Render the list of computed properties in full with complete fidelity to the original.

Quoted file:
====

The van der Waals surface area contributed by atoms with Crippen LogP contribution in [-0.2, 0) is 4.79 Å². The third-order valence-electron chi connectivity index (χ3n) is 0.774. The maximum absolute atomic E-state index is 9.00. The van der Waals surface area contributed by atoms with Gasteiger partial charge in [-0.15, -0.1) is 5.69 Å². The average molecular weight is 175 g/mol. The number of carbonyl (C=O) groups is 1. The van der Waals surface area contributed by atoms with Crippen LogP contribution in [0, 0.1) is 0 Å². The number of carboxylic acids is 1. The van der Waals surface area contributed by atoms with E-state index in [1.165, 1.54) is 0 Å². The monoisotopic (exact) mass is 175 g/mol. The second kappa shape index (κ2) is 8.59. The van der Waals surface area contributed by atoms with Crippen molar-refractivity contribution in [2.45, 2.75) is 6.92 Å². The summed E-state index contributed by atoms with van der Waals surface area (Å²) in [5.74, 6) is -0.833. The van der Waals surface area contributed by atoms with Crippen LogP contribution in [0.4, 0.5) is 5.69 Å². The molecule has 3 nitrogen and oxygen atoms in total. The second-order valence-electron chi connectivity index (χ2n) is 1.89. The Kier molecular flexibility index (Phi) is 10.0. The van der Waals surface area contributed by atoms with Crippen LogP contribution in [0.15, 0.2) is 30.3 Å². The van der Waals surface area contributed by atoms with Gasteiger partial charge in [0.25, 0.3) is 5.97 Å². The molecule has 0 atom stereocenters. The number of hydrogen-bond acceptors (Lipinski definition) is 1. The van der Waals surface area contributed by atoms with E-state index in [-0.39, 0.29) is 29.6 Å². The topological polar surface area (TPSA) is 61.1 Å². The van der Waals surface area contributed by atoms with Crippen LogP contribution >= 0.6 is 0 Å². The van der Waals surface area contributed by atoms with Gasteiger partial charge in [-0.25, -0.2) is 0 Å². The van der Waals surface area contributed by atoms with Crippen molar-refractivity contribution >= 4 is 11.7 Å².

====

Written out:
The van der Waals surface area contributed by atoms with Crippen LogP contribution in [-0.2, 0) is 4.79 Å². The third-order valence-electron chi connectivity index (χ3n) is 0.774. The maximum absolute atomic E-state index is 9.00. The van der Waals surface area contributed by atoms with Gasteiger partial charge in [-0.15, -0.1) is 5.69 Å². The average molecular weight is 175 g/mol. The number of carbonyl (C=O) groups is 1. The van der Waals surface area contributed by atoms with Crippen LogP contribution in [0, 0.1) is 0 Å². The number of carboxylic acids is 1. The van der Waals surface area contributed by atoms with E-state index in [1.165, 1.54) is 0 Å². The monoisotopic (exact) mass is 175 g/mol. The second kappa shape index (κ2) is 8.59. The van der Waals surface area contributed by atoms with Crippen molar-refractivity contribution in [2.45, 2.75) is 6.92 Å². The summed E-state index contributed by atoms with van der Waals surface area (Å²) in [5.74, 6) is -0.833. The van der Waals surface area contributed by atoms with Crippen LogP contribution in [0.4, 0.5) is 5.69 Å². The molecule has 3 nitrogen and oxygen atoms in total. The second-order valence-electron chi connectivity index (χ2n) is 1.89. The Kier molecular flexibility index (Phi) is 10.0. The van der Waals surface area contributed by atoms with Crippen LogP contribution in [0.15, 0.2) is 30.3 Å². The van der Waals surface area contributed by atoms with Gasteiger partial charge in [0.25, 0.3) is 5.97 Å². The molecule has 0 atom stereocenters. The number of hydrogen-bond acceptors (Lipinski definition) is 1. The van der Waals surface area contributed by atoms with E-state index in [-0.39, 0.29) is 29.6 Å². The topological polar surface area (TPSA) is 61.1 Å². The van der Waals surface area contributed by atoms with Crippen LogP contribution >= 0.6 is 0 Å². The van der Waals surface area contributed by atoms with Gasteiger partial charge in [-0.25, -0.2) is 0 Å². The van der Waals surface area contributed by atoms with Crippen molar-refractivity contribution >= 4 is 11.7 Å².